Thesis Info

Thesis Title
Sounds Are Objects - Understanding Creativity with Sound through Embodied Cognition
Leon Radschinski-Gorman
2nd Author
3rd Author
MA Art and Science
Number of Pages
University of the Arts London
Thesis Supervisor
Susan Aldworth
Supervisor e-mail
saldworth.t21 AT
Other Supervisor(s)
Language(s) of Thesis
Department / Discipline
Cognitive Science
Languages Familiar to Author
English, German
URL where full thesis can be found
Embodied, Cognition, Conceptual, Metaphor, Synaesthesia, Crossmodal, Audiovisual, Creativity, Sound
Abstract: 200-500 words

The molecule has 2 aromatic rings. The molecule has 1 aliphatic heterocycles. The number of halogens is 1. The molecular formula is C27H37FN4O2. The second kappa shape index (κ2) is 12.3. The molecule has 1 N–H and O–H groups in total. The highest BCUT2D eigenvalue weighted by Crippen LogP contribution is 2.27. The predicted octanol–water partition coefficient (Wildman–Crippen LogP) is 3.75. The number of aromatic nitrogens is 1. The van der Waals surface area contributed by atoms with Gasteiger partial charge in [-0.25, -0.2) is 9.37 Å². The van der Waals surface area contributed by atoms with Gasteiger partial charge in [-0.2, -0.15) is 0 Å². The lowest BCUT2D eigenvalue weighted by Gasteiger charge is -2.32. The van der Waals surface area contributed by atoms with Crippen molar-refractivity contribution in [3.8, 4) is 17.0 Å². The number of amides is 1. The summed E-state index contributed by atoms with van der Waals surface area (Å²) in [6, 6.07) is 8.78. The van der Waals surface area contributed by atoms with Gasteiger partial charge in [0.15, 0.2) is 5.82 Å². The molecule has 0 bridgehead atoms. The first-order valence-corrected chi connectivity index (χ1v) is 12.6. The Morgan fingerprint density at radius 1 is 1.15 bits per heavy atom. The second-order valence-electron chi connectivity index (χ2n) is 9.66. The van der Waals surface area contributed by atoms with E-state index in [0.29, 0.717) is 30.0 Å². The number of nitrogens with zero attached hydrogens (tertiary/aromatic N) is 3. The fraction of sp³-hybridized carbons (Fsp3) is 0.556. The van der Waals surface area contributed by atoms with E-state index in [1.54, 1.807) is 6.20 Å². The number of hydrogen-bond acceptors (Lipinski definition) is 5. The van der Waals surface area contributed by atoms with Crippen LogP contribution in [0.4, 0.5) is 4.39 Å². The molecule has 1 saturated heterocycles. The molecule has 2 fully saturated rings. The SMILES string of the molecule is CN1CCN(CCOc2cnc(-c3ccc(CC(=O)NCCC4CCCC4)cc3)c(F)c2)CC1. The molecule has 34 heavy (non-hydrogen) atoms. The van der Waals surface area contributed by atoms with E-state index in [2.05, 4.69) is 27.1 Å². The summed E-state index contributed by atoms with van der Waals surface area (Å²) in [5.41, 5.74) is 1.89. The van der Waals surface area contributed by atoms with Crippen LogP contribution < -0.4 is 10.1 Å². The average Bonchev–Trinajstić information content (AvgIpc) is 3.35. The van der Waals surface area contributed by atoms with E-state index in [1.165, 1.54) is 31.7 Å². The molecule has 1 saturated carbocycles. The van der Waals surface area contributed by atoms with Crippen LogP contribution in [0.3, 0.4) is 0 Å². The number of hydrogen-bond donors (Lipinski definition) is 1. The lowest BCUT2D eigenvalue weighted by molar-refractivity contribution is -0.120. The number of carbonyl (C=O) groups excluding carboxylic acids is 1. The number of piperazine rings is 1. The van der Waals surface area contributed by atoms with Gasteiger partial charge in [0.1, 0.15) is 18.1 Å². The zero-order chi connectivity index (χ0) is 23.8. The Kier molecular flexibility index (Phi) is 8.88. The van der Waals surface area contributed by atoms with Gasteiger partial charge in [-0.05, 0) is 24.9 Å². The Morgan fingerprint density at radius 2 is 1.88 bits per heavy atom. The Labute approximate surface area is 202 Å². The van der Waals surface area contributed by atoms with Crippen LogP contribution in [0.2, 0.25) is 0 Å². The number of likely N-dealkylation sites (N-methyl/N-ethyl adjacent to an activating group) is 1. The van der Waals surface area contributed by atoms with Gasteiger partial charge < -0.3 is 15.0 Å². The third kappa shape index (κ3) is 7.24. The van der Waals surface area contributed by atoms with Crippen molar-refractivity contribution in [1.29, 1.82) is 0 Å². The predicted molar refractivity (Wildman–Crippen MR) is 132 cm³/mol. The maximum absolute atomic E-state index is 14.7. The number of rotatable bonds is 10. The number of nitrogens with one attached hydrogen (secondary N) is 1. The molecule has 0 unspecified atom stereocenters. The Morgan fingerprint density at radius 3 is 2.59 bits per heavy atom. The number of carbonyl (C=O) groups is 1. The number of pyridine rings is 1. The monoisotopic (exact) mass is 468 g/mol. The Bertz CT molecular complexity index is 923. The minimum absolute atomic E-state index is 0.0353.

This essay presents a cross-modal and embodied account of creativity with sound in order to understand better the processes involved in being creative. First, examples of language will be presented to demonstrate the essential metaphoric vocabulary for sound experience; interpreting George Lakoff’s and Mark Johnson’s work on conceptual metaphor, this language will be used to evidence fundamental conceptualisations of sound alongside examples of creative choices in audio-visual work. The embodied groundings for these metaphors will be presented to explain why, for instance, sound pressure wave frequency is able to be mapped to verticality, giving us the metaphors ‘high’ and ‘low’ for pitch. The argument that creativity is dependent on embodied experience will be examined by tying together conceptual metaphor theory with research in the neurological basis of synaesthesia, in particular Vilayanur Ramachandran and Edward Hubbard’s theory that synaesthesia is an exhibition of ‘cross-wiring’ in the brain that in fact we all possess, just not in specific regions dealing with perception, and is essentially a demonstration of metaphoric thought from a neurological point of view. Examples of work that can empirically show utilisation of cross-modal metaphor (uses of ‘tone painting’ and work entailing the visual representation of sound) will be compared with what the work may have been presented as if it were produced under a different conceptual metaphor system, i.e. by an artist from a vastly differing culture that structures common sound experiences through different conceptual metaphors; e.g. pitch as thickness in Turkish as opposed to pitch as height in English. The ability for us to make and understand these connections across modalities creatively, independent to language, supports Ramachandran’s and Hubbard’s claims that synaesthesia is an inherent part of normal cognition. In conclusion this paper suggests that sound creativity is inseparable from embodied experience, and that creative output of artists working with sound is fundamentally structured by cognitive metaphor.